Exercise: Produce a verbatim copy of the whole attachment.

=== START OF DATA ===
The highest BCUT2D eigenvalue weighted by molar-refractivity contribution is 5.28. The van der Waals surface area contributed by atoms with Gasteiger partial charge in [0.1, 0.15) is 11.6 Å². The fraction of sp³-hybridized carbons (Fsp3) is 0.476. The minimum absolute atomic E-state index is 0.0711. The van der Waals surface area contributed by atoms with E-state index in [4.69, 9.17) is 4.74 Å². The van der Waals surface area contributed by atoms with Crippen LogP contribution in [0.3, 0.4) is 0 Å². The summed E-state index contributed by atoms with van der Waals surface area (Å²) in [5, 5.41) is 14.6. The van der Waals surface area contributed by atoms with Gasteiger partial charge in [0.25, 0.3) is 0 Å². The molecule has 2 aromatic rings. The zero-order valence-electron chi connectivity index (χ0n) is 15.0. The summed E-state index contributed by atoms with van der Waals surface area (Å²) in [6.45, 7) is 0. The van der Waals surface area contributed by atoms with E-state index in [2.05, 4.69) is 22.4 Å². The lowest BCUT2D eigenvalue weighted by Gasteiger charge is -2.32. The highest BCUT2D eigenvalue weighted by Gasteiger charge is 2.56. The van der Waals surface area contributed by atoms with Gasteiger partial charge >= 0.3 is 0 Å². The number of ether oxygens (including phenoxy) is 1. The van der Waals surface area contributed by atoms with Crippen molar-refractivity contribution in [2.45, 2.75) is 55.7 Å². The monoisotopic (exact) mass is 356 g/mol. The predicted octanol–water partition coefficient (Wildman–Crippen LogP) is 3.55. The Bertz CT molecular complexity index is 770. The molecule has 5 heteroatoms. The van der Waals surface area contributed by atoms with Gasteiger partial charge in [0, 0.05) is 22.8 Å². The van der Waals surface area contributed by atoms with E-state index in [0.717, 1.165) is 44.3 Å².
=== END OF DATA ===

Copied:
The highest BCUT2D eigenvalue weighted by molar-refractivity contribution is 5.28. The van der Waals surface area contributed by atoms with Gasteiger partial charge in [0.1, 0.15) is 11.6 Å². The fraction of sp³-hybridized carbons (Fsp3) is 0.476. The minimum absolute atomic E-state index is 0.0711. The van der Waals surface area contributed by atoms with E-state index in [4.69, 9.17) is 4.74 Å². The van der Waals surface area contributed by atoms with Crippen LogP contribution in [0.3, 0.4) is 0 Å². The summed E-state index contributed by atoms with van der Waals surface area (Å²) in [5, 5.41) is 14.6. The van der Waals surface area contributed by atoms with Gasteiger partial charge in [0.25, 0.3) is 0 Å². The molecule has 2 aromatic rings. The zero-order valence-electron chi connectivity index (χ0n) is 15.0. The summed E-state index contributed by atoms with van der Waals surface area (Å²) in [6.45, 7) is 0. The van der Waals surface area contributed by atoms with E-state index in [2.05, 4.69) is 22.4 Å². The lowest BCUT2D eigenvalue weighted by Gasteiger charge is -2.32. The highest BCUT2D eigenvalue weighted by Gasteiger charge is 2.56. The van der Waals surface area contributed by atoms with Gasteiger partial charge >= 0.3 is 0 Å². The number of ether oxygens (including phenoxy) is 1. The van der Waals surface area contributed by atoms with Crippen molar-refractivity contribution in [2.45, 2.75) is 55.7 Å². The monoisotopic (exact) mass is 356 g/mol. The predicted octanol–water partition coefficient (Wildman–Crippen LogP) is 3.55. The Bertz CT molecular complexity index is 770. The molecule has 5 heteroatoms. The van der Waals surface area contributed by atoms with Gasteiger partial charge in [0, 0.05) is 22.8 Å². The van der Waals surface area contributed by atoms with E-state index in [0.717, 1.165) is 44.3 Å².